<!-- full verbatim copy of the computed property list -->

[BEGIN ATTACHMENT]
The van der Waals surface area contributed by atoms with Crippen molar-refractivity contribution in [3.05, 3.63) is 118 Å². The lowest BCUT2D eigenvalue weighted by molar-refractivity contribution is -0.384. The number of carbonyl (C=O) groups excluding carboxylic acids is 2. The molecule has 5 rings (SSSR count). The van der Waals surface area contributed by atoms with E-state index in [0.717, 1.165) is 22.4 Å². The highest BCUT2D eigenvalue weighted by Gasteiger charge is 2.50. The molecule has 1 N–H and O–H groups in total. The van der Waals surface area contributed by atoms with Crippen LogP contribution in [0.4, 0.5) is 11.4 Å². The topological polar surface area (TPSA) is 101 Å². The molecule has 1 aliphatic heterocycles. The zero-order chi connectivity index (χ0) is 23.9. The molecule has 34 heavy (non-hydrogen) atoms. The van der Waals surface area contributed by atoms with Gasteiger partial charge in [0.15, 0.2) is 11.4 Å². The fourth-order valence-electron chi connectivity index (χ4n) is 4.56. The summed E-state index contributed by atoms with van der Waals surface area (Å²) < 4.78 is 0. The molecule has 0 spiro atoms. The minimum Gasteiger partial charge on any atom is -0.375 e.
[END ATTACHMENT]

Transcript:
The van der Waals surface area contributed by atoms with Crippen molar-refractivity contribution in [3.05, 3.63) is 118 Å². The lowest BCUT2D eigenvalue weighted by molar-refractivity contribution is -0.384. The number of carbonyl (C=O) groups excluding carboxylic acids is 2. The molecule has 5 rings (SSSR count). The van der Waals surface area contributed by atoms with E-state index in [0.717, 1.165) is 22.4 Å². The highest BCUT2D eigenvalue weighted by Gasteiger charge is 2.50. The molecule has 1 N–H and O–H groups in total. The van der Waals surface area contributed by atoms with Crippen LogP contribution in [0.4, 0.5) is 11.4 Å². The topological polar surface area (TPSA) is 101 Å². The molecule has 1 aliphatic heterocycles. The zero-order chi connectivity index (χ0) is 23.9. The molecule has 34 heavy (non-hydrogen) atoms. The van der Waals surface area contributed by atoms with Gasteiger partial charge in [0.15, 0.2) is 11.4 Å². The fourth-order valence-electron chi connectivity index (χ4n) is 4.56. The summed E-state index contributed by atoms with van der Waals surface area (Å²) < 4.78 is 0. The molecule has 0 spiro atoms. The minimum Gasteiger partial charge on any atom is -0.375 e.